There's no force like moms on a mission to help other mothers in crisis. How bake sales can bring out the best in us:
When she gives the graduation speech on Mother's Day at her alma mater, Meredith College in Raleigh, N.C., Gretchen Holt Witt will share the value of a giving spirit.
"Your greatest gift is to give of yourself," says Witt. Her story starts with two Cs: Cancer and cookies.
After her son Liam was diagnosed at 2 with neuroblastoma in early 2007, she recruited 250 volunteers and had a giant bake sale as a fundraiser. The success of the sale -- $400,000 raised -- inspired Witt and her husband, Larry, to launch Cookies for Kids' Cancer to raise money for pediatric cancer research.
"When women bake, it's their way of showing love," says Emily Fowler, the only paid employee of Cookies for Kids' Cancer. The company is based in New Jersey.
Nobody wants to look at pediatric cancer. It's deadly. It's scary. It's easier to look away. "Cancer is the leading cause of death by disease among U.S. children between infancy and age 15," according to a report by the National Cancer Institute.
Liam has gone through aggressive treatment that has included chemotherapy, surgery to remove the tumor in his abdomen, radiation and antibody therapy at Memorial Sloan-Kettering Cancer Center in New York City.
"By Gretchen introducing this sweet angel, hosting a bake sale, suddenly that resonates," says Fowler, a mother of two. "Moms can get their hearts into it. They can latch onto the idea of a bake sale."
In January, Women's Day magazine named Witt one of its "Women Who Are Changing the World." The mom's motto: "If we all do a little, together it adds up to a lot."
Another inspired group is a team of planners, bakers, packers and sellers working toward a Cookies for Kids' Cancer bake sale as part of "Taylor's Finish Line Festival" in May. Taylor Gibbs, the son of J.D. Gibbs, president of Joe Gibbs Racing, and his wife, Melissa, was diagnosed with leukemia three years ago, and is in remission.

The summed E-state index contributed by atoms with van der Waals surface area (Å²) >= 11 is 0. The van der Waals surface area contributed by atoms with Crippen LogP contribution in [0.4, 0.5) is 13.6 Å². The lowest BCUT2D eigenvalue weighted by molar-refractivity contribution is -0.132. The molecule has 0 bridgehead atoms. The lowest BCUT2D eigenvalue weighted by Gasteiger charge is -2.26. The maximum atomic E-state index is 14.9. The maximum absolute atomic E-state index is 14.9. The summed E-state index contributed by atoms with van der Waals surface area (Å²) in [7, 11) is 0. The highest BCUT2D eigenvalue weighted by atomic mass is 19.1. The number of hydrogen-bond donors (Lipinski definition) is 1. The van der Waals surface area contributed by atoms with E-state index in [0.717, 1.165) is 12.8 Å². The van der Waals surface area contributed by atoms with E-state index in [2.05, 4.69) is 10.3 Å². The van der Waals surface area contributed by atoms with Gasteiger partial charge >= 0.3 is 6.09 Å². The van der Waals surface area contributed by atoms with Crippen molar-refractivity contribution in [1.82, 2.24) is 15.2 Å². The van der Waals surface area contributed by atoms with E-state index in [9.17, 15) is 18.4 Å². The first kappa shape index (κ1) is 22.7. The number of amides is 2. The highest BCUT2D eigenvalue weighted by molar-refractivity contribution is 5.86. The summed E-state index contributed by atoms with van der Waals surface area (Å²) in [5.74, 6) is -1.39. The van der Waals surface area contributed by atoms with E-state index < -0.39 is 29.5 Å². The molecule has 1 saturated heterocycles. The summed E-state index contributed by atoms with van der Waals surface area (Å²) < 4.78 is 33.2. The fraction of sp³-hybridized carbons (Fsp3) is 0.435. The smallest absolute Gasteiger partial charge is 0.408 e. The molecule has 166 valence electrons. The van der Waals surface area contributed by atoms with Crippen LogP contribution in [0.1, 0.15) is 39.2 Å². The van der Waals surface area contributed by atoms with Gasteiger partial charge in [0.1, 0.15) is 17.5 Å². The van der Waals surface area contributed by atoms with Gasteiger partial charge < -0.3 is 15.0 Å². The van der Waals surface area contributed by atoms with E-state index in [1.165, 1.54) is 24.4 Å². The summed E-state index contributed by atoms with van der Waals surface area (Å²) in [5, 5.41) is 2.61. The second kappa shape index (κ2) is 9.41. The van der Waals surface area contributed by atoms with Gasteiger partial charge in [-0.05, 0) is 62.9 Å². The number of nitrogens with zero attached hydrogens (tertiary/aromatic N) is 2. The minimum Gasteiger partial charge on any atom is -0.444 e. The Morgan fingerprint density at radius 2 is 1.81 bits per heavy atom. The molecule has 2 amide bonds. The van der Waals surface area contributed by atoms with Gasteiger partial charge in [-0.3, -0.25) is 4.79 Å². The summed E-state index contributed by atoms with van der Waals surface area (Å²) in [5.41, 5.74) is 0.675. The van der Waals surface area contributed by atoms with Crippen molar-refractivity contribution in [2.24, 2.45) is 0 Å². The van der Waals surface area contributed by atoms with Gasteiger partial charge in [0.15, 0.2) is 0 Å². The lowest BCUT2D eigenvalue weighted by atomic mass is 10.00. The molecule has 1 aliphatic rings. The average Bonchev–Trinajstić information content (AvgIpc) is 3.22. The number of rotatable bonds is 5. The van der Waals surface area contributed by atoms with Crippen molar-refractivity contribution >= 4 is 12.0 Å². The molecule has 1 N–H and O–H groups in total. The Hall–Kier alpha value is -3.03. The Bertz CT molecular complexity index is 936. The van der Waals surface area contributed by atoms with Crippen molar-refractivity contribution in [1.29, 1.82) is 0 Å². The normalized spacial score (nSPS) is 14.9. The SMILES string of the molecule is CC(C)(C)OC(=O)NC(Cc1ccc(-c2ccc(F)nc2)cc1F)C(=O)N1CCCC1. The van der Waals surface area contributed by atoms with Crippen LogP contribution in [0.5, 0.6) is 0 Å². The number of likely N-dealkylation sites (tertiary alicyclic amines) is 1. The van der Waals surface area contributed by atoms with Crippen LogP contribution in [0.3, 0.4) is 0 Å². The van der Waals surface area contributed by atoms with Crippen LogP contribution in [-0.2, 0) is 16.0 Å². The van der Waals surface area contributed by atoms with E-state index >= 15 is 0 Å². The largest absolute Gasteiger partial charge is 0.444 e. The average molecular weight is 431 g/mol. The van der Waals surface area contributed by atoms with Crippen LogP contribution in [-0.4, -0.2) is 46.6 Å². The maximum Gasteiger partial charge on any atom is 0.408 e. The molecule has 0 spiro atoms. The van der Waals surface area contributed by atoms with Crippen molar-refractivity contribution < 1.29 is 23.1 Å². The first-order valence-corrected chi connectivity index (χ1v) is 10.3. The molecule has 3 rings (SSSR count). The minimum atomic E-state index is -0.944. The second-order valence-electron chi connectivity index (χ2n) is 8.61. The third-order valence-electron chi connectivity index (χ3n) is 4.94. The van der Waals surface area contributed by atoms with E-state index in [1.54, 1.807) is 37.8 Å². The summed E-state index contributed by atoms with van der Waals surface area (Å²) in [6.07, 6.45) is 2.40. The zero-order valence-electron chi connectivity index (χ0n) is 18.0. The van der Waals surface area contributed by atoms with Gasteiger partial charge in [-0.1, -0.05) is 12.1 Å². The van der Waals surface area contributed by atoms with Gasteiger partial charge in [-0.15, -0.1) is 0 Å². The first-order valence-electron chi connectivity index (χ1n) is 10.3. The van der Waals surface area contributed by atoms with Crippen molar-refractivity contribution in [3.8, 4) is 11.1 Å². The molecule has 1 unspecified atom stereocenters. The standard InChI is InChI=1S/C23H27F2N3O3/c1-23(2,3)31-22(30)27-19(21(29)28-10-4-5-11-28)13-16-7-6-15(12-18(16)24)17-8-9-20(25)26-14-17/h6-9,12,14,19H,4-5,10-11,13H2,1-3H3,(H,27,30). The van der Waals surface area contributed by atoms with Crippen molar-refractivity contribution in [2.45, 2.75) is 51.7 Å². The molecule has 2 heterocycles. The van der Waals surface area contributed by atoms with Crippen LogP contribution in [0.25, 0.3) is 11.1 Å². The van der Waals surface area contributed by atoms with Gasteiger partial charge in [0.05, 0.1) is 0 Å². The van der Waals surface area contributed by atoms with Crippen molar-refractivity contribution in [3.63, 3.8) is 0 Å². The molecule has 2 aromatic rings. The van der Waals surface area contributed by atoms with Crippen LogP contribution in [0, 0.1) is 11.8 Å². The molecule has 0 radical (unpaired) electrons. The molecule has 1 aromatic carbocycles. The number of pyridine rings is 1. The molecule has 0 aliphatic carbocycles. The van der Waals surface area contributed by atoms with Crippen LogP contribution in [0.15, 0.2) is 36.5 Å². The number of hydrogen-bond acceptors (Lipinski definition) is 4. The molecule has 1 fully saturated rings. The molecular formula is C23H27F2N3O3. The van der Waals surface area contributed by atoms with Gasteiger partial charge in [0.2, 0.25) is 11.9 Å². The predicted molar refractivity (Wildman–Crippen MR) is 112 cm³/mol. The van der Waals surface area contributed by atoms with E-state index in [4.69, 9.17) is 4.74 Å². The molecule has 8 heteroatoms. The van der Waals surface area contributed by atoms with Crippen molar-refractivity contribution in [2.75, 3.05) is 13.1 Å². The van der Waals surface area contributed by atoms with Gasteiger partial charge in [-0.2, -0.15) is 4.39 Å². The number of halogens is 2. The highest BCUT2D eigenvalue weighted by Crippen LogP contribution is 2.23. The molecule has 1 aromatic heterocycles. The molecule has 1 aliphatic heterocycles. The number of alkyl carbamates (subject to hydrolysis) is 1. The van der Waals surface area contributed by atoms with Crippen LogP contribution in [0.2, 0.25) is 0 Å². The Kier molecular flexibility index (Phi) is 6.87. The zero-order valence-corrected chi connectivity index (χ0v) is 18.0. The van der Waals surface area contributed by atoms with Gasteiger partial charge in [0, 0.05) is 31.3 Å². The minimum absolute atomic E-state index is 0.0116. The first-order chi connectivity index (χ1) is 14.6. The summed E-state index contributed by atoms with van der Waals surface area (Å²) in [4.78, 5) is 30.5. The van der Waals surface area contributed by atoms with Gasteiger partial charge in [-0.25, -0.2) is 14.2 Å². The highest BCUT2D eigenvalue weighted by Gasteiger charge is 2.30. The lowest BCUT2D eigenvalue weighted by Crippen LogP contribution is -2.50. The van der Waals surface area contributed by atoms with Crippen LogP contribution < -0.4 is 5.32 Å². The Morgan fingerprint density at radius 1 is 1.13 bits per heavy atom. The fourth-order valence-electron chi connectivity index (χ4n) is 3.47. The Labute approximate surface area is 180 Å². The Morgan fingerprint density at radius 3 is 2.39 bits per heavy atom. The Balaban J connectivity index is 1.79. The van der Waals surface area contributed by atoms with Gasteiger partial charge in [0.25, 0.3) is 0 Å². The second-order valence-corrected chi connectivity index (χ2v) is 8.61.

The culinary school Johnson and Wales has donated cooking space. The festival will benefit the Make-A-Wish Foundation and the Levine Children's Hospital in Charlotte.
Part of a "new normal" for families who have a child battling cancer is helping to raise awareness and funding for pediatric cancer research. Family support at cancer centers also connects moms who are just starting out with those who have been fighting pediatric cancer for years.
For Gretchen Holt Witt, Feb. 26 marked the third anniversary of Liam's diagnosis. She wrote recently in a blog: "Three long years that have gone by faster than I can say the terribly, ugly word: neuroblastoma. In three years I haven't exercised, been to a dentist or done many of the other things I used to do BC [before cancer]."
Despite all she gives up, she still keeps the mommy momentum going with her cookie business for cancer.
How you can help
Through Cookies for Kids' Cancer, participants from across the country hold local sales and send the profits to the charity. The money is then directed to pediatric cancer centers for research and to fund clinical trials. For more information, including recipes and tips on how to throw the most successful bake sales, visit www.cookiesfor-kidscancer.org.